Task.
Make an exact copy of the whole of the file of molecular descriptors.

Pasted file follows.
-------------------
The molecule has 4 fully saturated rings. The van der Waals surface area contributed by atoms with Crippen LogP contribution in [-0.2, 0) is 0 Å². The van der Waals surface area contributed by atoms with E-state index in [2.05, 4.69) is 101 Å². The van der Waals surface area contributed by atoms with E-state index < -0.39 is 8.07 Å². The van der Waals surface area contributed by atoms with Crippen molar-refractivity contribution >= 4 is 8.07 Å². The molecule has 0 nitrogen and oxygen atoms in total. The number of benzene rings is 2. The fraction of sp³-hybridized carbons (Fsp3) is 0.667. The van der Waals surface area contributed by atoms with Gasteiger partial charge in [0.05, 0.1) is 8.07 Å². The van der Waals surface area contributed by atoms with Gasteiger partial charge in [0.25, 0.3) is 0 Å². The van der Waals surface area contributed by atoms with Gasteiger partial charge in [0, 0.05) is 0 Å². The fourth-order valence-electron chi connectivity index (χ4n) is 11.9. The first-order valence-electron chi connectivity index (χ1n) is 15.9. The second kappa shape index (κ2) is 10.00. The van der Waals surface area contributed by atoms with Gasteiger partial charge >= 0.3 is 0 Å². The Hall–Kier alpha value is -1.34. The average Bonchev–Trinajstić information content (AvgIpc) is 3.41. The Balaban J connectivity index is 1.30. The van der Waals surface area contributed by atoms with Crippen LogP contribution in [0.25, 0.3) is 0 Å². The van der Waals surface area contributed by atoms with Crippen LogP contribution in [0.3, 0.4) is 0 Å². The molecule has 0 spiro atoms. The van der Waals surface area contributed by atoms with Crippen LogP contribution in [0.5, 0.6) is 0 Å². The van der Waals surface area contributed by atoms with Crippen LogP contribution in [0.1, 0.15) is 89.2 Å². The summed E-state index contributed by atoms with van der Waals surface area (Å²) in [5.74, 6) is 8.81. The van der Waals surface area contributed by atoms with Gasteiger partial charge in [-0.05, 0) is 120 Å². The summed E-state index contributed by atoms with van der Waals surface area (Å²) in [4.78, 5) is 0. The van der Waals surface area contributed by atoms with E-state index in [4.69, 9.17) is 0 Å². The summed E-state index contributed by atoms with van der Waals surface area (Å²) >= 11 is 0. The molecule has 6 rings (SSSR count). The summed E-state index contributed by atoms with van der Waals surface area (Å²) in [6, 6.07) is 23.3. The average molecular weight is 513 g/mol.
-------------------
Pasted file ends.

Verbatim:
The molecule has 4 fully saturated rings. The van der Waals surface area contributed by atoms with Crippen LogP contribution in [-0.2, 0) is 0 Å². The van der Waals surface area contributed by atoms with E-state index in [2.05, 4.69) is 101 Å². The van der Waals surface area contributed by atoms with E-state index < -0.39 is 8.07 Å². The van der Waals surface area contributed by atoms with Crippen molar-refractivity contribution >= 4 is 8.07 Å². The molecule has 0 nitrogen and oxygen atoms in total. The number of benzene rings is 2. The fraction of sp³-hybridized carbons (Fsp3) is 0.667. The van der Waals surface area contributed by atoms with Gasteiger partial charge in [0.05, 0.1) is 8.07 Å². The van der Waals surface area contributed by atoms with Gasteiger partial charge in [0.25, 0.3) is 0 Å². The van der Waals surface area contributed by atoms with Gasteiger partial charge in [0, 0.05) is 0 Å². The fourth-order valence-electron chi connectivity index (χ4n) is 11.9. The first-order valence-electron chi connectivity index (χ1n) is 15.9. The second kappa shape index (κ2) is 10.00. The van der Waals surface area contributed by atoms with Gasteiger partial charge >= 0.3 is 0 Å². The Hall–Kier alpha value is -1.34. The average Bonchev–Trinajstić information content (AvgIpc) is 3.41. The Balaban J connectivity index is 1.30. The van der Waals surface area contributed by atoms with Crippen LogP contribution in [0.25, 0.3) is 0 Å². The van der Waals surface area contributed by atoms with Crippen LogP contribution in [0.3, 0.4) is 0 Å². The molecule has 0 spiro atoms. The van der Waals surface area contributed by atoms with Crippen LogP contribution in [0.5, 0.6) is 0 Å². The van der Waals surface area contributed by atoms with Crippen LogP contribution in [0.1, 0.15) is 89.2 Å². The summed E-state index contributed by atoms with van der Waals surface area (Å²) in [5.74, 6) is 8.81. The van der Waals surface area contributed by atoms with Gasteiger partial charge in [-0.05, 0) is 120 Å². The summed E-state index contributed by atoms with van der Waals surface area (Å²) in [4.78, 5) is 0. The van der Waals surface area contributed by atoms with E-state index in [4.69, 9.17) is 0 Å². The summed E-state index contributed by atoms with van der Waals surface area (Å²) >= 11 is 0. The molecule has 6 rings (SSSR count). The summed E-state index contributed by atoms with van der Waals surface area (Å²) in [6, 6.07) is 23.3. The average molecular weight is 513 g/mol.